Oxford student who wants Rhodes statue down branded 'hypocrite' for taking money from trust
An Oxford student who is leading a campaign to remove Cecil Rhodes statue has been bullied online after revelations that his education has been funded by the scholarship set up by the colonial politician, the Daily Telegraph can disclose.
Ntokozo Qwabe has been accused of “disgraceful hypocrisy” over the weekend because he has been funded by the scholarship set up by the man whose statue he wants removed.
The South African student has been aggressively campaigning to remove the Rhodes statue at Oriel College because of the politician’s controversial views on other races.
Mr Qwabe and members of the Rhodes Must Fall movement have said that paying homage to the British imperialist is at odds with the university’s “inclusive culture”.
However, since Mr Qwabe is also a recipient of the scholarship, which last year spent £8 million on 89 scholars, some have called for him to hand the money back.
“Rhodes did not have a scholarship. It was never his money. All that he looted must absolutely be returned immediately."
The student has argued that he isn’t a beneficiary of Rhodes money and that he simply taking back “tiny fractions” of what he looted during his time in Africa.
Posted on Mr Qwabe’s wall, a critic wrote: “Disgraceful hypocrisy from a beneficiary of [a] Rhodes’ scholarship.”
Another one wrote: “Give back your scholarship and remove the chip off your shoulder.”
A separate user wrote: “Your hypocrisy is breathtaking. It would appear that you weren’t too principled when offered a Rhodes scholarship. If you object so much to this nation’s lack of political correctness, the answer is in your hands. I wasn’t lucky enough to go to university and I take your narrow minded attitude as a slap in the face to the freedoms we fought world wards to keep.”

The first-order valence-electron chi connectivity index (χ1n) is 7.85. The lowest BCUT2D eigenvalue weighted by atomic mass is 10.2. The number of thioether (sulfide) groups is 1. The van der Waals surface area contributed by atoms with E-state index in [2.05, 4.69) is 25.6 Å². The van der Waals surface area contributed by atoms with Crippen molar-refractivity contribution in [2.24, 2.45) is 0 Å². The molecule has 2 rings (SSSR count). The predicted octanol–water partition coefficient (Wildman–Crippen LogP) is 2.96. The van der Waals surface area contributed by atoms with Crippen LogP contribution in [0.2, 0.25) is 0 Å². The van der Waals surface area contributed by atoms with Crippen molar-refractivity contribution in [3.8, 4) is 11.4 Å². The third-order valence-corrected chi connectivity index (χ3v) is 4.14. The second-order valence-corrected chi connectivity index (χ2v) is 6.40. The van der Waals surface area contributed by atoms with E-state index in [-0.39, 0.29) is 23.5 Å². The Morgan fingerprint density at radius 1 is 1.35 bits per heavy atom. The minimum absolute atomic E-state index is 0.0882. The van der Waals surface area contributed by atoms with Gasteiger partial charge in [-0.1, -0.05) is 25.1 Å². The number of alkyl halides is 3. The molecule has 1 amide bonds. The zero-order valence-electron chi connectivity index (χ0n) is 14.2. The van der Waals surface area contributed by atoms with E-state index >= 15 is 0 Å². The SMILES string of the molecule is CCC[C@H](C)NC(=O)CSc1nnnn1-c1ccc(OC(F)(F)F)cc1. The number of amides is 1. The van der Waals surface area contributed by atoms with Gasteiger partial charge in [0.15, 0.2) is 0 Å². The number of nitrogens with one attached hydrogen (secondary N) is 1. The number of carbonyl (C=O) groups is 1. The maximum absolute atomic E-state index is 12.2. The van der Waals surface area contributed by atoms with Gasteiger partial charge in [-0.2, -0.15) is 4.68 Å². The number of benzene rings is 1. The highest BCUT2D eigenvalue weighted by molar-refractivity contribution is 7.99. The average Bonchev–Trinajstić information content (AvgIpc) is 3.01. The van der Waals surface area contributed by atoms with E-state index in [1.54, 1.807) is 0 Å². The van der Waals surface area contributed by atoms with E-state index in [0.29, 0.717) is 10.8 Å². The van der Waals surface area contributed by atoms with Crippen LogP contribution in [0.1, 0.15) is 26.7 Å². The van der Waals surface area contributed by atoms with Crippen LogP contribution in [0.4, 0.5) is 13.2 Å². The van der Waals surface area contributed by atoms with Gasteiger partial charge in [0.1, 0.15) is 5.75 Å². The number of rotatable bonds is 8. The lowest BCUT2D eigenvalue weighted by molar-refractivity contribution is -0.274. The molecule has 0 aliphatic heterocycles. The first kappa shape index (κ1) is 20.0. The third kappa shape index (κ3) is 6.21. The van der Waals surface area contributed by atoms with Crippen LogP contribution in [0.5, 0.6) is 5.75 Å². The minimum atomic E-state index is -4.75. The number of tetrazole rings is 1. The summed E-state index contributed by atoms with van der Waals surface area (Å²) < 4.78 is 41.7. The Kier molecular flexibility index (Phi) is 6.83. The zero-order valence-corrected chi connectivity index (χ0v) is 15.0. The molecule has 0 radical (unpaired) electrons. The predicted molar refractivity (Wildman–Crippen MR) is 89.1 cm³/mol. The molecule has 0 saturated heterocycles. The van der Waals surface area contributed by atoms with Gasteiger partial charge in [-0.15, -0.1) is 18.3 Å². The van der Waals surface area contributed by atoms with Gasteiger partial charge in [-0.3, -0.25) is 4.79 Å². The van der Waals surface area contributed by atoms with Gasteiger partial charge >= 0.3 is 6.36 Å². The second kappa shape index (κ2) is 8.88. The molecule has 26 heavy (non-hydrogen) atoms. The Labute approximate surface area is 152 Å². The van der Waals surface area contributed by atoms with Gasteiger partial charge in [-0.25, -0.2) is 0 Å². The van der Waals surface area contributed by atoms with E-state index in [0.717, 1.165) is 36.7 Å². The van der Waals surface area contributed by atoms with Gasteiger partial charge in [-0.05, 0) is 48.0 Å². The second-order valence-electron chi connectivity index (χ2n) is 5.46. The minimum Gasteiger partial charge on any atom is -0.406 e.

But Mr Qwabe fought back. He wrote: “Rhodes did not have a scholarship. It was never his money. All that he looted must absolutely be returned immediately.
“I’m no beneficiary of Rhodes. I’m a beneficiary of the resources and labour of my people which Rhodes pillaged and slaved.”
Rhodes was the founder of Rhodesia, named after him in 1895, later divided into two and now Zambia and Zimbabwe. He was a great benefactor of the expansion of the British Empire. He used his wealth from diamond mining and other ventures to help create new territories through obtaining mineral concessions in Africa.
He also believed the expansion of the ‘superior’ Anglo-saxon race was beneficial for the rest of humanity. He said: “I contend that we are the finest race in the world and that the more of the world we inhabit, the better it is for the human race.”
On moral grounds, campaigners now argue his statue should be removed from Oriel College. However, the statue is part of a building of particular historical importance and Historic England has said it will not consider whether to remove the statue on moral grounds.
A senior source said: “"Our primary consideration is the building's architectural interest, its communal value of what it means to people today. As such, we would look at how the statue contributes to the architecture as a whole and how it helps us understand the building."
The source said it would be difficult to make a case for the removal of the statue. The source added: "We would also consider any damage to the building as a result of removing the statue."